Last month, i met up with Malcolm Middleton to discuss new guise Human Don't Be Angry, and the soon-to-be-released album of the same name. It appears in this month's print edition of The Skinny (along with a spiffing photo by Eoin Carey, taken in the Glasgow Science Centre after closing), and I've reposted the interview itself here...
In the early 1900s, German clerk Josef Friedrich Schmidt made a fortune flogging his take on a game best known on these shores as Frustration. He christened his version Mensch ärgere dich nicht – which translates roughly (depending on who you ask/where you Google) as ‘Man, do not get bothered’, ‘Don’t get annoyed, buddy’, or, indeed, ‘Human, don’t be angry’.
“When I heard that the first time I thought it was a funny name for a board game, and then I thought, ‘it’s as shit as any other band name.’ So I took it,” says Malcolm Middleton of his new moniker. “I was asked to play the Fence Away Game on the isle of Eigg a couple of years ago, and I said I’d do it as long as I was under a different name. I had two months in which I wrote most of the songs that are on the album, in a creative burst of enthusiasm that seemed to come from not having to write ‘Malcolm Middleton’ songs.”
Using a loop pedal, he built up largely instrumental, atmosphere-heavy sprawls, gradually defining Human Don’t Be Angry’s less song-based aesthetic. The Skinny asks if it's important to him that listeners make the distinction between his previous solo albums and this new guise. “Not really. I do think some people will just say it sounds like me but with less words. But I’d still rather some distinction was there, that it’s not just viewed as this miserabilist record by some guy who’s written those sorts of songs in the past. I think this is a lot lighter.” Was he aiming for a lighter mood? “I didn’t consciously think about it, but now I kind of regret that I didn’t make the album completely instrumental. My favourite songs on [the album] are the happier, upbeat ones,” he reflects, “and I’m aware that the ones with lyrics do tend to fall back in line with what I’ve been doing in the past.”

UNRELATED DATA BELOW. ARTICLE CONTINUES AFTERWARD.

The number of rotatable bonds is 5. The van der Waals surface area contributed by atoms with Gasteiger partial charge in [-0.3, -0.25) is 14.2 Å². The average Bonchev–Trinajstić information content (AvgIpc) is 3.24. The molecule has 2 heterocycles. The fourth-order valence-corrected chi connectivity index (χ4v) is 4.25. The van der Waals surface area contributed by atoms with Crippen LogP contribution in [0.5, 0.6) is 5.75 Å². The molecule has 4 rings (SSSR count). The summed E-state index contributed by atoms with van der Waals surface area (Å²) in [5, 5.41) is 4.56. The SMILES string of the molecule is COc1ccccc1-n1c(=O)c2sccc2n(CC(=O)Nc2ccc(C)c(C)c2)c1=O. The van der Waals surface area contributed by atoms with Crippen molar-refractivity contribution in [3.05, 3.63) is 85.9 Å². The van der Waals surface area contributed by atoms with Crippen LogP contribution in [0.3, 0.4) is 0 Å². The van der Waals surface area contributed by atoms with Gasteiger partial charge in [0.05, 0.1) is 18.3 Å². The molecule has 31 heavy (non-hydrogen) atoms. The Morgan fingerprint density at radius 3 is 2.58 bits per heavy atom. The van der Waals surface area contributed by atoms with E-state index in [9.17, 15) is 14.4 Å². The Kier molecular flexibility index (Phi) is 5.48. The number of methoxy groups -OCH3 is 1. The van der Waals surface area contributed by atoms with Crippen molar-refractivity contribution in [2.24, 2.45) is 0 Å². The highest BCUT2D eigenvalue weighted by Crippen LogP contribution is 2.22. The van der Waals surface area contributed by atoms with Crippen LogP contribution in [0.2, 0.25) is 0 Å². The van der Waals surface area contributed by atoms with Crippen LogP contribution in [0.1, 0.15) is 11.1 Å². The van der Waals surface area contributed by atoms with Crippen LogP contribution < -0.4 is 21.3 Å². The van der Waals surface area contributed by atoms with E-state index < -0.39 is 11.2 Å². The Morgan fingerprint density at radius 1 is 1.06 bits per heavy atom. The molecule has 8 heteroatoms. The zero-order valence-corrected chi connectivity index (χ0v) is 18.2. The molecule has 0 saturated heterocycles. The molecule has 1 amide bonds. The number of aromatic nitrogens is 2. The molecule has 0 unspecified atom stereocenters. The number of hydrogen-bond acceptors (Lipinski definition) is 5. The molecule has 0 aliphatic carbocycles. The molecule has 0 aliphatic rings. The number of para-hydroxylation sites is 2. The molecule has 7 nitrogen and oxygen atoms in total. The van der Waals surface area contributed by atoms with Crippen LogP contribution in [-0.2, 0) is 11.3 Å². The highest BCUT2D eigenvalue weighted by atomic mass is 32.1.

Of those ‘happier, upbeat’ tracks, the playful 1985 stands out, with twinkly glockenspiel and smooth guitar atop Penguin Café Orchestra-style wordless prettiness. “That one was originally called ‘Shit Summer’ – not because it was a shit summer in 1985, just because it reminded me of a summer-time tune, with a bit of a downward slant to it. But then I thought that was too negative a title.” If he was aiming to avoid negativity, how did the album's last track, Getting Better (At Feeling Like Shit), end up with such pessimistic parenthesis? “That’s the big faux-pas of the record,” Middleton sighs. “That kind of gives it away that it’s a Malcolm Middleton album I think. I wish I’d just called it Getting Better… If people still use the ‘miserabilist’ tag for this record, it’s my own fault for calling the song that.”
Middleton has previously described Human Don’t Be Angry as “a facade, a front so I can have fun again musically.” Has it worked – is he having fun? “Yeah, completely,” he enthuses. “I did the first band show for this record a couple of weeks ago and really enjoyed it. There’s a different dynamic being in a band with other people playing along. The policy was not to just rehearse songs; the band can learn the songs, figure out what to do, then change it. I’m not stuck on structures, so I think saying that to people from the start has made them relax and realise that they’re not just session guys. Songs are changing already. It can get a bit noodly, or more dynamic. So yeah, I’m definitely having fun. I enjoy just playing guitar – the less lyrics and singing for me just now, the better.”